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House of Lords

Thursday, 9th February 1995.

The House met at three of the clock (Prayers having been read earlier at the Judicial Sitting by the Lord Bishop of St. Albans.): The LORD CHANCELLOR on the Woolsack.

Personal Statement: The Lord Lester of Herne Hill

Lord Lester of Herne Hill: My Lords, I should like to make a personal statement. Last week I sent a memorandum to the sub-committee of the noble and learned Lord, Lord Griffiths, on declaration and registration of interests. It was not my intention that the memorandum should be made public, but unfortunately it was leaked to the press, by whom I know not, although I am satisfied that the leak took place outside this House. In the present circumstances I am asking to be heard by the sub-committee at an early opportunity to explain my views publicly.

I ask your Lordships to accept that in making my submission to the sub-committee I believed that I was acting in the best interests of the House. I profoundly regret the embarrassment that my note and its public disclosure have caused to this House and to another place. It caused me great personal distress. I apologise for having inadvertently caused offence to the House and risked blemishing its reputation.

EC Judgment: Implementation

3.2 p.m.

Lord McCarthy asked Her Majesty's Government:

    When they intend to implement the judgment of the European Court of Justice concerning redundancies and the transfer of undertakings.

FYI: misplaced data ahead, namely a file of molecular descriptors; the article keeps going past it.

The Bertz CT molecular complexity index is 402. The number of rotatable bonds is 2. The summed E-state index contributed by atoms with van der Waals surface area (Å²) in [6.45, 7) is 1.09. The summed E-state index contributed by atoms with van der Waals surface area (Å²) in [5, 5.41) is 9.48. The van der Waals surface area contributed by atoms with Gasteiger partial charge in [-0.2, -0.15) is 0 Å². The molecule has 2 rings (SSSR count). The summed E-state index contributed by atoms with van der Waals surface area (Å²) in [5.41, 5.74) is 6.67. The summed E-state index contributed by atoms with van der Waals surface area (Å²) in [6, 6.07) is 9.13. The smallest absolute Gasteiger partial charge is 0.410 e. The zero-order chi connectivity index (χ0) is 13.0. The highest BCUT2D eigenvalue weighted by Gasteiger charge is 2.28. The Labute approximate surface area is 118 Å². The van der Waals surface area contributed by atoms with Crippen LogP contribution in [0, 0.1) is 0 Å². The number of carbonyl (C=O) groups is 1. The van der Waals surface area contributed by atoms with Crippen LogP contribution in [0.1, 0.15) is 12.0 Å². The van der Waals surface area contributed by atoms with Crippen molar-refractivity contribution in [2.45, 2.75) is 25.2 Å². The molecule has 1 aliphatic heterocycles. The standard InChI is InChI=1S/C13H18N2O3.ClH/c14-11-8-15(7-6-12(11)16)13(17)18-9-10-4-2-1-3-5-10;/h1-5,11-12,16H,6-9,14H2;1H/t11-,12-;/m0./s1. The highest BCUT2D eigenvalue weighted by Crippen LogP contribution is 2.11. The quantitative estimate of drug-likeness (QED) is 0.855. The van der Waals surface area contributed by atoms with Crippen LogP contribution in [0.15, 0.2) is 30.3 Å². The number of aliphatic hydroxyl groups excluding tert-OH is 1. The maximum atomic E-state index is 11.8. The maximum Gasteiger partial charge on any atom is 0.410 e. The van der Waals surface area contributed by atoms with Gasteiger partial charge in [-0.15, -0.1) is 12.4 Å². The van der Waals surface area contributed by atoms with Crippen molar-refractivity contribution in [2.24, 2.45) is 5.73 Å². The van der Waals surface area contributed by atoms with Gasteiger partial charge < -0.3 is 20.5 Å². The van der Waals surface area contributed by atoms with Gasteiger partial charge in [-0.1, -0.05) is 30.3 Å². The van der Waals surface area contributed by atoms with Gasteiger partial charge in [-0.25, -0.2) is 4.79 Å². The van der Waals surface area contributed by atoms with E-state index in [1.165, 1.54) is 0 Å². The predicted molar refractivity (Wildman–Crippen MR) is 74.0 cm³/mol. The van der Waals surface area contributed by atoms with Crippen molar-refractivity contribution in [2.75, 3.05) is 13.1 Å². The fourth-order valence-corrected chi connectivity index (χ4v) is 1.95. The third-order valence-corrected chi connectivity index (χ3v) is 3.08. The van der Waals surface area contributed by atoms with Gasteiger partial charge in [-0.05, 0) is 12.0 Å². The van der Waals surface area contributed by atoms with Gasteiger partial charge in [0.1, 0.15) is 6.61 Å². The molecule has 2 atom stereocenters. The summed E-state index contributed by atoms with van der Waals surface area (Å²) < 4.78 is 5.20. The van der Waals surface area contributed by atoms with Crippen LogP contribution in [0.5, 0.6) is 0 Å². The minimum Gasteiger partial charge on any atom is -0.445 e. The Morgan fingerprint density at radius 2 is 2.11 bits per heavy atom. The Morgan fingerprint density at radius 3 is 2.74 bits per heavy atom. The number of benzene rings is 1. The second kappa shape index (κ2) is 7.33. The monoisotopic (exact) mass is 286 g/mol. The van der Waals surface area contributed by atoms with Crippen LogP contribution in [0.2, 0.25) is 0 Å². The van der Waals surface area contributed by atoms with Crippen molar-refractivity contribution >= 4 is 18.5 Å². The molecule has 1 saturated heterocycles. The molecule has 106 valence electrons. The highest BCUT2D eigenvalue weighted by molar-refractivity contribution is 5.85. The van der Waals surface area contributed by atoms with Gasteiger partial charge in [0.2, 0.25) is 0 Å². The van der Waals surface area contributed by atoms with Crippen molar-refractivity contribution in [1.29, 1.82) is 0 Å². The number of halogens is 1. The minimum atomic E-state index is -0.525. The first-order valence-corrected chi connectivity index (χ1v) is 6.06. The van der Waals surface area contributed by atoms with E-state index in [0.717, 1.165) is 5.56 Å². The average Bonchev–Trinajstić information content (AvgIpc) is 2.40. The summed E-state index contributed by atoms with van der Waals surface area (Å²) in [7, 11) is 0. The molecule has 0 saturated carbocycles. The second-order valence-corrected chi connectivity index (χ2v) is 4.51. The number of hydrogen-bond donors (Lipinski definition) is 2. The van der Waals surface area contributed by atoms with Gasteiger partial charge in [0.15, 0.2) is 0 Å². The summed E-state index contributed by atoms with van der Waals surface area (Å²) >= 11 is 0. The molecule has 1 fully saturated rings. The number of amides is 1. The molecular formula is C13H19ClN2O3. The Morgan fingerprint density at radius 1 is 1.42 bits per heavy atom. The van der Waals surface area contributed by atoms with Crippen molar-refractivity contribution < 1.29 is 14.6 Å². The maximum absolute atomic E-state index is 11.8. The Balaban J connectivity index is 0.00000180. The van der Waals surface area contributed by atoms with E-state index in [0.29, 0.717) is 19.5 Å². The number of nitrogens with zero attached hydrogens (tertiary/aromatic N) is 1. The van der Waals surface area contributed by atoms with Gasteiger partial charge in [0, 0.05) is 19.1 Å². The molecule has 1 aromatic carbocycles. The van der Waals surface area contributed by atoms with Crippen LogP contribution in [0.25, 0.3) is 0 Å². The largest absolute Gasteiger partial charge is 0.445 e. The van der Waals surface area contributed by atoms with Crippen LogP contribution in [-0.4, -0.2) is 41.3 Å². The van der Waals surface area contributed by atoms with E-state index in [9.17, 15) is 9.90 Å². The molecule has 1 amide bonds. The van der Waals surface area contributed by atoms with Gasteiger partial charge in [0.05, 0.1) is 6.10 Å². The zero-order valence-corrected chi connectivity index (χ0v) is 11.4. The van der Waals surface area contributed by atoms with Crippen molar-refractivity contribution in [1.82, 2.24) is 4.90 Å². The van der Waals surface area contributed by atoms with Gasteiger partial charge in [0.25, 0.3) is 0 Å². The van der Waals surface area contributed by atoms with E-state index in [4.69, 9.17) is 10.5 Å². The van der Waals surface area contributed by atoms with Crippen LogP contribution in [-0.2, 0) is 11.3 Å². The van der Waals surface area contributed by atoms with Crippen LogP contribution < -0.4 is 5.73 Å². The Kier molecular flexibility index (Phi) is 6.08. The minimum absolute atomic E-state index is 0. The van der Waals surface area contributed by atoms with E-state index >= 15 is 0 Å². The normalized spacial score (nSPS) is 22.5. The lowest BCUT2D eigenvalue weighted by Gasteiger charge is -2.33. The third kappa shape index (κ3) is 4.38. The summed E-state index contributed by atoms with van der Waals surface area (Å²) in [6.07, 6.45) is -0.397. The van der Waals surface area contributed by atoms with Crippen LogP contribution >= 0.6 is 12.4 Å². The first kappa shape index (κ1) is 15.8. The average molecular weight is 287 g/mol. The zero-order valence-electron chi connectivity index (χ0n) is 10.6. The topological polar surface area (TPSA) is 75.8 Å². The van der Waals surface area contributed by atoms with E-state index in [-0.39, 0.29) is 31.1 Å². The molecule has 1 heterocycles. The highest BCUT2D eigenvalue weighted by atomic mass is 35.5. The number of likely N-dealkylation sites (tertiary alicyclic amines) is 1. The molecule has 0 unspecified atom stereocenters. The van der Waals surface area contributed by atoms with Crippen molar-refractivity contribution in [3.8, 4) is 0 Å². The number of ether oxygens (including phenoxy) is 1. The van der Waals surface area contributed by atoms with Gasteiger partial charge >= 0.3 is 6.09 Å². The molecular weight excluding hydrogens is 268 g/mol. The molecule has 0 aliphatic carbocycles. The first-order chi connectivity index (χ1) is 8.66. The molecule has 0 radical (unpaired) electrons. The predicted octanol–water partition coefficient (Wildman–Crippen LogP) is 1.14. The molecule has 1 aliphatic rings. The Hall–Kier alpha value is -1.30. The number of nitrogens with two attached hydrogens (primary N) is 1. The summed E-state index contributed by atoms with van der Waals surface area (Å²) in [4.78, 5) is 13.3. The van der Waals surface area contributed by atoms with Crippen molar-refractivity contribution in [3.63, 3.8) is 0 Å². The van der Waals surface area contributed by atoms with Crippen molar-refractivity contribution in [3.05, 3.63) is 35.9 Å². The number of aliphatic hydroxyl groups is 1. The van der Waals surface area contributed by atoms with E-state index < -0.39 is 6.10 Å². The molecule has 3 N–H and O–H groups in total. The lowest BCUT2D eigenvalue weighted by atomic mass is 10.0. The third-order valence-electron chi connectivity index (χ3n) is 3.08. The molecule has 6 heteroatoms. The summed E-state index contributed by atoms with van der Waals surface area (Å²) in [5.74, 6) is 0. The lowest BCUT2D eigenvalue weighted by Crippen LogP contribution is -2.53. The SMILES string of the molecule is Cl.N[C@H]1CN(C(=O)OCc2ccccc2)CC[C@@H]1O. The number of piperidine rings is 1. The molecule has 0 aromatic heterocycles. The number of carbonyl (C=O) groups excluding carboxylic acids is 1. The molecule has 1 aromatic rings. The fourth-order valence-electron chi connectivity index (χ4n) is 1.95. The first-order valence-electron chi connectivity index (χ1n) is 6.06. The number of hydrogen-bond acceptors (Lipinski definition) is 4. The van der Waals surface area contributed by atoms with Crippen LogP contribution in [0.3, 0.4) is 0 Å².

Lord Inglewood: My Lords, the relevant legislation on all but one of the points covered by the judgments was amended by the Trade Union Reform and Employment Rights Act 1993. The Government are presently considering what action needs to be taken on the remaining issue concerning consultation with employees' representatives.

Lord McCarthy: My Lords, I thank the noble Lord for that unsatisfactory reply; perhaps he will go a little further. Will he accept that this is another example of the Government refusing to take at face value the spirit of the directives and what is clearly being said? Does he accept that as a result since the mid-1970s workers have been denied simple rights? The Government cannot go on saying that the employer will decide where consultation shall lie. It is clear that that is unlawful. Will the Government say when they intend to publish their views on this matter? Will they also say whether

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their attention has yet been drawn by the Commission to their own attitudes and whether they have had a letter from the Commission along those lines?

Lord Inglewood: My Lords, the noble Lord, Lord McCarthy, asks a number of questions. The important point about the decisions in the two judgments is that it is for the employees to determine who their representatives will be. As the noble Lord will know, the judgments and the law in this area are far from straightforward. We are anxious to make sure that we consider the matter properly. Subsequently we shall discuss our ideas before bringing proposals forward. In this area of the law it is instructive to look back to when the original directives came into effect. In one instance it was four years after the directive came into effect that British legislation was put on the statute book. In the other instance it also took a long time to make sure that we had got it right.